On the other hand, limiting my programming hours could also slow progress. I know when I'm restless and can't sleep at all (which is quite often), I might get out of bed and work on my projects. When limiting my hours, I can't do that anymore. Also, TetraGems being a one-man project doesn't really give me 'time off' of the work on it. Most of the time I'm thinking about how to continue on the game and how to solve problems that I have encountered.

Or is it possible to keep a good mixture for my between hobby and job? I just work on it whenever I want, trying to keep it around 15 hours a week, but not really keep track of time or set times that I *MUST* work on the project I'm on. This way programming might still stay hobby, while progress won't be slowed too much...

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  26 November 2013 - About AE games :: Posted in General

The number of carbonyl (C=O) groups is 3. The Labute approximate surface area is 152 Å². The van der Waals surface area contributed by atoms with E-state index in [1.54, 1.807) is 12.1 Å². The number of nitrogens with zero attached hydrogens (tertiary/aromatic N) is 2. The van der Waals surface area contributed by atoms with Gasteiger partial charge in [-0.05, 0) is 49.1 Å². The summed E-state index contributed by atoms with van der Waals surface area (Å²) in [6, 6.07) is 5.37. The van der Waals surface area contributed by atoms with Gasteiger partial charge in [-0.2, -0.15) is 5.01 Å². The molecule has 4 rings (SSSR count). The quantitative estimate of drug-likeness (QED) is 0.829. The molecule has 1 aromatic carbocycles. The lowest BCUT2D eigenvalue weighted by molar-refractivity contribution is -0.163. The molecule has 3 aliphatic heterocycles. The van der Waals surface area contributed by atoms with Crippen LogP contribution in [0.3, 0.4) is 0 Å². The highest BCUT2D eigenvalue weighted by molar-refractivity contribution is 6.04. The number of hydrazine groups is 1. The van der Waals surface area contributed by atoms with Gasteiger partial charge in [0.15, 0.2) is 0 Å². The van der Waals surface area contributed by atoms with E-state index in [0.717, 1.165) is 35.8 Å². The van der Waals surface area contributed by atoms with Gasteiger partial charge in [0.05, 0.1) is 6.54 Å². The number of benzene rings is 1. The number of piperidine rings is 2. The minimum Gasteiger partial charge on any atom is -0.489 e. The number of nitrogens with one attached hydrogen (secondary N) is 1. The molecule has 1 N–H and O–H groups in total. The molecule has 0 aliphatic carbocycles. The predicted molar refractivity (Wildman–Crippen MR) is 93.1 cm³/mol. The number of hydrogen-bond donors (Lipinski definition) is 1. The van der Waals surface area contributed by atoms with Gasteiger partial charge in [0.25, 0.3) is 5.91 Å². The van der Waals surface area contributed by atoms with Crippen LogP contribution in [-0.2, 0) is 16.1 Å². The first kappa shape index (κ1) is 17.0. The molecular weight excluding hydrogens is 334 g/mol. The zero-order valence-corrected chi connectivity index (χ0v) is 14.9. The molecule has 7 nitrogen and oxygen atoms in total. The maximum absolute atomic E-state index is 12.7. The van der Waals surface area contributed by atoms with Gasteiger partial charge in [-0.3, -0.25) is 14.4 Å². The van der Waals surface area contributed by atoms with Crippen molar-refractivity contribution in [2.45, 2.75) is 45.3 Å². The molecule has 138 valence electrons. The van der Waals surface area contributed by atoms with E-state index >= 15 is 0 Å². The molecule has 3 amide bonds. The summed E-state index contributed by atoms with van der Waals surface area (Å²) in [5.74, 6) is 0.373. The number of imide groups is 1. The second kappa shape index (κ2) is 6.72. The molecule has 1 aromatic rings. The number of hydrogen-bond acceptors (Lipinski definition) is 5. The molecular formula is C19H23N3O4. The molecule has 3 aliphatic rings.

Before I start writing about our project and such, let me give you a small introduction about AE games...

AE games stands for Alex Erné games, the founder of AE games and is aiming to develop and publish Indie games. Most games published will be made by Alex Erné himself, but with both his brother and his son showing interest in game development as well, chances are that we'll also publish games from their hand in the future, or even team up with them as well...

At this moment, we have one game in development and two more planned. We will tell about these games through our blog when the games are ready to be announced and tested. Games that are not yet announced can be found on Alex Erné's blog.

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  23 October 2013 - Looks real nerdy now :: Posted in General